Responsive to actuation of the silent answer key 119, the controller 110 accepts the call, placing the remote device 102 into a nonactive call state, as indicated in block 412. In the nonactive call state, the microphone 120 and speaker 122 are not in communication with the transmitter 130 and receiver 134. Manual actuation of the silent answer key 119 thus puts the remote device 102 in a state where signals detected by the microphone 120 are not transmitted to the central device 104 and audio signals incoming from central device are not communicated to the speaker 122. If the caller's name or number are known, and the remote device 102 has a display, the caller's name or number is displayed. The controller 110 thus optionally controls the display 116 to generate a message such as "[caller] is holding", in block 412. If the caller is not known, a default message such as "unknown caller" is displayed. The actual message displayed will depend upon the display of the remote device and the desires of the programmer. Any suitable message may be used. It will be recognized that if the remote device 102 does not have a display, the caller ID message will not be available to the user.
The controller 110 then controls the display 116 to display optional reply messages, as indicated in block 414. For example, there can be a default message telling the caller that they are on hold and the call will be answered shortly; a recorded message that the called party can not answer soon, but the caller can leave a message (if the phone has an answering circuit 128); a message that the called party is unavailable; a message giving the caller the option to forward the call to another number or to forward the call to a network voice mail service; or any other message that the user wants to save in the memory 126. The controller 110 waits a predetermined time period, such as 1 to 2 seconds, for the user to select a message, in decision block 416. If the user selects a message, the controller 110 recalls the selected message from memory 126 and controls the transmitter to transmit the message, thus generating a message to the caller, in block 418. If the user does not select a message in the predetermined time period, the controller retrieves the default message from memory 126, and controls the transmitter 130 to transmit the message to the caller, thereby generating the default reply to the caller, in block 420. When the controller 110 controls the display 116 to display a menu of choices for the user to select answer in block 414, the controller 110 is responsive to a key input from a key set 118 to select the message to be generated for the calling party. Thus, each of the messages can be associated with a respective number, and the user selects a desired message by actuating a key of key set 118 having the number associated with the desired message.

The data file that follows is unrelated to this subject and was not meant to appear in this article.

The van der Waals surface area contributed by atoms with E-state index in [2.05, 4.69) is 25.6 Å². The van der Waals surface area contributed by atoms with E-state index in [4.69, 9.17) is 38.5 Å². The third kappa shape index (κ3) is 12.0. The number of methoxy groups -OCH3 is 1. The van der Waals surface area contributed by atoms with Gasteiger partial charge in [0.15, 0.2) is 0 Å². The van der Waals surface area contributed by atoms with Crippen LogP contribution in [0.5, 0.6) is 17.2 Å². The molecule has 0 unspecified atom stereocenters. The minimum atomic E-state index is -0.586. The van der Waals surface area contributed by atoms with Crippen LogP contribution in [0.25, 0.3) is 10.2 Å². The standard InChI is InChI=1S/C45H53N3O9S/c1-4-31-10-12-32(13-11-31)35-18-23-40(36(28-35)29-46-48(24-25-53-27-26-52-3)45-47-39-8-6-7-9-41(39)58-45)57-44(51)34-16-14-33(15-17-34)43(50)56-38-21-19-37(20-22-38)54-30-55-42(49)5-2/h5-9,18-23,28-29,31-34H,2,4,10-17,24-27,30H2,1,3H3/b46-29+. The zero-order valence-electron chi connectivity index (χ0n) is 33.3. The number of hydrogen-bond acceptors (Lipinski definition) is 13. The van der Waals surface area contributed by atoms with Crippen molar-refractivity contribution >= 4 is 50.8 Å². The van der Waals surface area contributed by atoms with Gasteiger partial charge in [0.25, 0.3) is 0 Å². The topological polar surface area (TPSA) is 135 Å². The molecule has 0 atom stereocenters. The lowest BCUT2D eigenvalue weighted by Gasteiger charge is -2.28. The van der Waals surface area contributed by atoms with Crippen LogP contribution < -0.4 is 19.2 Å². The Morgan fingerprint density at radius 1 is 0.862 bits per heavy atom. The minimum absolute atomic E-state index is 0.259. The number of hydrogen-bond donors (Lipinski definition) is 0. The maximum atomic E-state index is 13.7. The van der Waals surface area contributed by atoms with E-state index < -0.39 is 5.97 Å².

In block 422, the controller 110 determines whether the caller is identified, which means that a caller identification was transmitted from the base station to the remote device. If the caller was identified, the caller is given an option of having the caller return the call later and ending the call, or being put on hold, in block 424. The user can call the caller back using the callers ID which is temporarily stored in memory 126. For example, the caller is told to press "1" if they want to wait or "2" if they want to leave their number.
It is envisioned that the decision block 422 can be removed if the remote device 102 has an answering circuit 128 or if a network supported voice mail service is available. For example, all callers can be given the option of leaving a message or waiting when the silent answer key 119 is actuated. This option is provided to all callers, not just those having a known number.
If the caller accepts the option provided in block 424, as determined in block 426, the controller 110 exercises the option in block 428 and exits the subroutine to provide call processing as is known. If the device has an answering circuit, the device will automatically ask the caller to leave a message if no action is taken by the user. Thus, the present invention has the advantage of: letting the calling party know that the called party is available to answer the call shortly, and allows the caller to wait momentarily until the user is able to talk in private; or if the user is in a location with very loud background noise levels, until the user is in a quieter area; or if the user is in a cold, rainy or otherwise uncomfortable environment, permits the user to move to a better environment before conversing without losing a call.